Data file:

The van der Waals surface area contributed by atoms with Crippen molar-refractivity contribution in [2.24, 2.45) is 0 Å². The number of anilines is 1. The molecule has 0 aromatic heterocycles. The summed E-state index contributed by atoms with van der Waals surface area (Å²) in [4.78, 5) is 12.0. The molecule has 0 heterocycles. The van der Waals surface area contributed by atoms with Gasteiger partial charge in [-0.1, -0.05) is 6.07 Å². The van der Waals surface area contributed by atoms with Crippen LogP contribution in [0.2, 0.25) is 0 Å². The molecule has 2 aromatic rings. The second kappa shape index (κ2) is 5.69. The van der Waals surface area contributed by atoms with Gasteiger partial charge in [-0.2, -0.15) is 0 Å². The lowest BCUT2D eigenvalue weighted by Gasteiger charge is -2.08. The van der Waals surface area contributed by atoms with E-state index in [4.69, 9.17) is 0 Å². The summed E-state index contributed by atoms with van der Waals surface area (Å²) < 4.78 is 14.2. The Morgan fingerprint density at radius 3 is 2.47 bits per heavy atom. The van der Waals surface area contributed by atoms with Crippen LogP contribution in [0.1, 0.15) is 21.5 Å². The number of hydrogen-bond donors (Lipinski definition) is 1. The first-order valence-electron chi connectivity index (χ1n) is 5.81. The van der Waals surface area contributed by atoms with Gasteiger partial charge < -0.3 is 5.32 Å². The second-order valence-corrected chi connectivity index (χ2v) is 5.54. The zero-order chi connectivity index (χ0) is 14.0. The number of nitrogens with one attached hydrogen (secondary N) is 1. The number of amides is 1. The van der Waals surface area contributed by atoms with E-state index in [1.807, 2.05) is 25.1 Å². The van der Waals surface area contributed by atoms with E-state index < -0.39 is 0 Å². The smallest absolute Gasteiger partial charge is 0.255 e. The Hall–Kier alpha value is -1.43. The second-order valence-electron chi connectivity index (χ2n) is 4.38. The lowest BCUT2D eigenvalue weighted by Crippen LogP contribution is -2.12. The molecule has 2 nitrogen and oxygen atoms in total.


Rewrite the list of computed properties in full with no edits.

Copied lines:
The van der Waals surface area contributed by atoms with Crippen molar-refractivity contribution in [2.24, 2.45) is 0 Å². The number of anilines is 1. The molecule has 0 aromatic heterocycles. The summed E-state index contributed by atoms with van der Waals surface area (Å²) in [4.78, 5) is 12.0. The molecule has 0 heterocycles. The van der Waals surface area contributed by atoms with Gasteiger partial charge in [-0.1, -0.05) is 6.07 Å². The van der Waals surface area contributed by atoms with Crippen LogP contribution in [0.2, 0.25) is 0 Å². The molecule has 2 aromatic rings. The second kappa shape index (κ2) is 5.69. The van der Waals surface area contributed by atoms with Gasteiger partial charge in [-0.2, -0.15) is 0 Å². The lowest BCUT2D eigenvalue weighted by Gasteiger charge is -2.08. The van der Waals surface area contributed by atoms with E-state index in [4.69, 9.17) is 0 Å². The summed E-state index contributed by atoms with van der Waals surface area (Å²) < 4.78 is 14.2. The Morgan fingerprint density at radius 3 is 2.47 bits per heavy atom. The van der Waals surface area contributed by atoms with Crippen LogP contribution in [0.1, 0.15) is 21.5 Å². The number of hydrogen-bond donors (Lipinski definition) is 1. The first-order valence-electron chi connectivity index (χ1n) is 5.81. The van der Waals surface area contributed by atoms with Gasteiger partial charge < -0.3 is 5.32 Å². The second-order valence-corrected chi connectivity index (χ2v) is 5.54. The zero-order chi connectivity index (χ0) is 14.0. The number of nitrogens with one attached hydrogen (secondary N) is 1. The number of amides is 1. The van der Waals surface area contributed by atoms with E-state index in [1.807, 2.05) is 25.1 Å². The van der Waals surface area contributed by atoms with E-state index < -0.39 is 0 Å². The smallest absolute Gasteiger partial charge is 0.255 e. The Hall–Kier alpha value is -1.43. The second-order valence-electron chi connectivity index (χ2n) is 4.38. The lowest BCUT2D eigenvalue weighted by Crippen LogP contribution is -2.12. The molecule has 2 nitrogen and oxygen atoms in total.